I can only ask when these Arabs and terrorists like Hamas, might just stop being so damned stupid. They could start by making peace among themselves first. But I do not see that coming in any Arab or Taliban-dominated territory any time soon.

    November 14, 2012 at 2:48 pm | Reply
  13. fuscator

    "...make clear they will deal with a unity government whose platform and actions are in harmony with these principles".
    Hogwash – Hamas and Fath have tried numerous times to agree on going it together. Cannot happen because Hamas refuses to abandon its explicit agenda of Israel destruction, and any sham unity achieved under these conditions will not fly with the USA, and not even with the suicidally naive Europe.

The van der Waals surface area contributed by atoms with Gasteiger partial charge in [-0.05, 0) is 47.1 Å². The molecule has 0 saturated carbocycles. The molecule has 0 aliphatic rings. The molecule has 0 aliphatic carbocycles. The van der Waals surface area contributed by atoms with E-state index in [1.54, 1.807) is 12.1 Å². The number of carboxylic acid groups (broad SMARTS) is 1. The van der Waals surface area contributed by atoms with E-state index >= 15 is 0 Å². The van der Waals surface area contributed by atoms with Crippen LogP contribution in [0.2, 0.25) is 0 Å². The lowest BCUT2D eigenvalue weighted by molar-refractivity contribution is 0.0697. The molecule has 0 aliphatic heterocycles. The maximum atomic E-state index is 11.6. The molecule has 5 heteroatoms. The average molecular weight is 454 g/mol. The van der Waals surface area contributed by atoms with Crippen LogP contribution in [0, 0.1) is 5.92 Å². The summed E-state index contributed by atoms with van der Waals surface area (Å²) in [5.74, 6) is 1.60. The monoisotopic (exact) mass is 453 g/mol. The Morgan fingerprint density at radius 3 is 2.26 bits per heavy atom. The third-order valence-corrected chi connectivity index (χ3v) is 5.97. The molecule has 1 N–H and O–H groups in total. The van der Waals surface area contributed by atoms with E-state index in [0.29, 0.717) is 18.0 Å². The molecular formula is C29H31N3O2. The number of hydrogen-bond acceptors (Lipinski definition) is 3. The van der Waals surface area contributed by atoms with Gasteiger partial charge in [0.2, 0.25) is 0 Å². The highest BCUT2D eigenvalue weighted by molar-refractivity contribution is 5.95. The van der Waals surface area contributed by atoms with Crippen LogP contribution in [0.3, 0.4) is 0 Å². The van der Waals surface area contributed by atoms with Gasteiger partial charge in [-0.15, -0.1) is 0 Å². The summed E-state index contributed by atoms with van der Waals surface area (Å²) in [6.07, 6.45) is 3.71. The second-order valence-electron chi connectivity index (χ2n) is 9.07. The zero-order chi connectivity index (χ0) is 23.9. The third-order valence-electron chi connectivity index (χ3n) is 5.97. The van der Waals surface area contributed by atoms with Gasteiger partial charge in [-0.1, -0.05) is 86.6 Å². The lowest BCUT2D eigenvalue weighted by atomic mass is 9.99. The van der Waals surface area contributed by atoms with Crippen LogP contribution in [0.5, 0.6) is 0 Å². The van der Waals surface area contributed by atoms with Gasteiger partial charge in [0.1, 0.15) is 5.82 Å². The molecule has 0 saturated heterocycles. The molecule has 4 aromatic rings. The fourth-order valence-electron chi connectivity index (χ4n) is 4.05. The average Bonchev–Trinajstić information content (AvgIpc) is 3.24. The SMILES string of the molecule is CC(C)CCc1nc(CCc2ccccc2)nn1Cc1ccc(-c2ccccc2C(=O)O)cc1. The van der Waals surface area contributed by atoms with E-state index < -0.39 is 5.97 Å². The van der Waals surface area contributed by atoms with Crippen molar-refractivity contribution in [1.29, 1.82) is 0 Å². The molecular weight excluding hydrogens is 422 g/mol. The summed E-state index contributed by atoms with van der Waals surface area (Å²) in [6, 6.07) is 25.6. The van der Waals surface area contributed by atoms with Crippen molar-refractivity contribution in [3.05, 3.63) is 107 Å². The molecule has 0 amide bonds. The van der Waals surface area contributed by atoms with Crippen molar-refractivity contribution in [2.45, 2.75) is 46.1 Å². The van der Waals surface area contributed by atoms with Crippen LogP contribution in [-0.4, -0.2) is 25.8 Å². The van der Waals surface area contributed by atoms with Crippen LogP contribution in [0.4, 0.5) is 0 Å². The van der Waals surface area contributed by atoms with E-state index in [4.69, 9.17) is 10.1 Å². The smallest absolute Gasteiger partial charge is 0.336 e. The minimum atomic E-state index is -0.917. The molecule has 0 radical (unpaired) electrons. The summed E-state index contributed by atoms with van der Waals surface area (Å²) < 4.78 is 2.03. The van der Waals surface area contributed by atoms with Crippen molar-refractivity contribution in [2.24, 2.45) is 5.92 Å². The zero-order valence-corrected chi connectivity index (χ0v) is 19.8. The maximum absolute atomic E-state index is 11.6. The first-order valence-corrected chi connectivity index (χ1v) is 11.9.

November 14, 2012 at 4:14 pm | Reply
  14. Aladdin Sane

    Israel isn't interested in peace. It wants the Palestinians to live on their knees while they expand their occupation and pursue their racist policies. The answer is resistance in all its forms and a world wide boycott of Israel as against apartheid South Africa.

    November 14, 2012 at 4:17 pm | Reply
    • Shai

      Hi Aladdin
      I'm Israeli and I am very interested in peace. I would also like the Palestinians to win their independence, and as far as I'm concerned – I would give half of Jerusalem to the Palestinians if it would bring complete peace! I know that probably much Israelis don't share my views, but still I assure you I'm not the only one.
      I hope both Palestinians and Israelis will sleep peacefully tonight.

      November 14, 2012 at 4:40 pm | Reply